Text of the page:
Once a model of stability in a chaotic region, Turkish-American relations are going from bad to worse. Over the weekend, ties between the NATO allies hit a new low after U.S. forces in northern Iraq arrested 11 Turkish military officials reportedly suspected of plotting to kill an Iraqi Kurdish leader. Ankara and Washington have since been trying to control the damage, but the wounds could be lasting.
Prague, 7 July 2003 (RFE/RL) -- After the fallout over the Iraq war, U.S.-Turkish relations were just starting to get back on track when they were dealt another major blow this weekend.
U.S. troops from the 173rd Airborne Division, reportedly acting on an intelligence tip, on 4 July raided offices housing Turkish special forces and members of Iraq's Turkoman Front political group. The raid took place in the Kurdish-held northern city of Al-Sulaymaniyah.
Eleven members of Turkey's special forces, including a colonel and two majors, were arrested in what appeared to be an attempt to preempt the assassination of an Iraqi Kurdish leader. But that detail, and others, remain unclear.
The 11 Turks, who were taken to Baghdad for interrogation, were released on 6 July, but only after a flurry of telephone diplomacy between Washington and Ankara, where protesters burned U.S. flags in front of the U.S. Embassy.
Stephen Blackwell is an analyst with London's Royal United Services Institute. He said the incident casts a pall over recent efforts to revive U.S.-Turkish relations after the disagreement over the Iraq war. It also poses serious questions about America's future ties with Turkey, NATO's only Muslim member.
"It's a new incident in what is turning out to be a catalog of, well, we could say 'unfortunate events' in American-Turkish relations," Blackwell said.
Officials in Ankara have expressed outrage over the incident, and protested the arrests by withdrawing two liaison officers from U.S. Central Command headquarters in Tampa, Florida. Washington and Ankara have agreed to set up a joint commission to investigate the arrests, but only after intense diplomacy on 5 July that included a half-hour telephone call between U.S. Vice President Dick Cheney and Turkish Prime Minister Tayyip Erdogan.
Ankara's armed forces have traditionally enjoyed close ties with Washington. But Turkey's Chief of General Staff Hilmi Ozkok said on 7 July that the incident has "turned into a major crisis of trust between the Turkish and U.S. armed forces."
Another top Turkish general, Hursit Tolon, called it "disgusting" that one NATO member could arrest soldiers from another member and not even provide advance explanation for its actions.
Meanwhile, Turkish media have helped fuel public outrage, carrying unsubstantiated reports that U.S. forces handcuffed and hooded the Turkish soldiers, as they do with suspected terrorists.
Seyfi Tashan is with the Foreign Policy Institute of Ankara's Bilkent University. Asked to portray the general view in Turkey of the incident, Tashan told RFE/RL: "It's considered as a bullying tactic by some press members and there is even a suggestion that Turkey should withdraw all its troops from Iraq territory. So I think this is another blow to Turkish-American relations."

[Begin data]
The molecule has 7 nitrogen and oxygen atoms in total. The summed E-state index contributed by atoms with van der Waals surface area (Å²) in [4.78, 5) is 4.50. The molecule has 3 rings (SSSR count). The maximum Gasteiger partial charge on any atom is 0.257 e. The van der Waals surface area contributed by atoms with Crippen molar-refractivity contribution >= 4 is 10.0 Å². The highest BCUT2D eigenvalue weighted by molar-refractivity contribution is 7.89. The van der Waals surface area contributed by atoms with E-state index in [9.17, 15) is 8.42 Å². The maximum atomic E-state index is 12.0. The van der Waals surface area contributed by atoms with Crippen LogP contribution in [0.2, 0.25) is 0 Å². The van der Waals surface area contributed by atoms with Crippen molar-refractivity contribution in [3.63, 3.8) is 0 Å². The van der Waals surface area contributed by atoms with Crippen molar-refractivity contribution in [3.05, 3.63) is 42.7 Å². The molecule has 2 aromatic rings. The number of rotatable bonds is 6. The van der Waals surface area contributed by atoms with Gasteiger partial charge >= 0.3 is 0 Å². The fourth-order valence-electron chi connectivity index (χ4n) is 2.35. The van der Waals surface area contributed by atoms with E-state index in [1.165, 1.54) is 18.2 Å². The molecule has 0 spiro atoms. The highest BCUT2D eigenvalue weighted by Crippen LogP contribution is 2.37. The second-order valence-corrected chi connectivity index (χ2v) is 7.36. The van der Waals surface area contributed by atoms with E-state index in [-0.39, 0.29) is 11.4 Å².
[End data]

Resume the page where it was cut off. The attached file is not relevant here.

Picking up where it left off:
U.S. officials, speaking off the record, have said U.S. soldiers were acting on an intelligence tip that the Turkish special forces were plotting to assassinate the U.S.-backed Iraqi Kurdish governor of the province of Kirkuk, a key oil-rich northern city.
But officials in Turkey -- which since 1990 has sent small forces to northern Iraq to pursue Kurdish guerrillas -- vehemently deny that charge.
Tashan said many in Turkey suspect that the Americans may have been victims of a setup by Iraqi Kurds unhappy with the continued presence of Turkish forces. "Nobody believes that Turkish troops can be involved in such a plot [at all]," Tashan said. "So they don't believe it. They think it's a fabrication and that it has been done deliberately by some circles in northern Iraq."
An unidentified U.S. Defense Department official suggested in "The New York Times" that U.S. troops did not know there were Turkish forces in the complex they raided in Al-Sulaymaniyah. The official did not say whom they were expecting to find in the complex.
Washington is already under fire for the quality of its prewar intelligence on Baghdad's alleged weapons of mass destruction, its main justification for invading Iraq. No such weapons have yet been found.
But Blackwell of the Royal United Services Institute said it's far too early to say the U.S. raid was prompted by shoddy intelligence from a third party with its own agenda. He urged caution when dealing with what he called "the Turkish media's rumor mill."
And though U.S. officials recently complained about Turkish forces in northern Iraq, Blackwell does not believe the raid represents a new tack for U.S. policy. "At the moment it looks like this is an isolated incident and it's produced an isolated response. But there's no indication at the moment to show that this is part of a policy shift or a move by the U.S. military to reduce Turkish influence, reduce the activities of Turkish special forces," he said.
Still, there are reports that the U.S. and Turkey have clashed over Ankara's alleged military training and weapons supplying for the Turkoman Front. An unidentified senior Iraqi Kurdish leader told the "Los Angeles Times" that Turkey wants the ethnic Turkish group to take action against local Kurdish leaders.
Along with the 11 Turks, U.S. forces also reportedly detained another 13 people. Their identities remain unclear, but reports say they were Iraqis, or possibly Turkomans.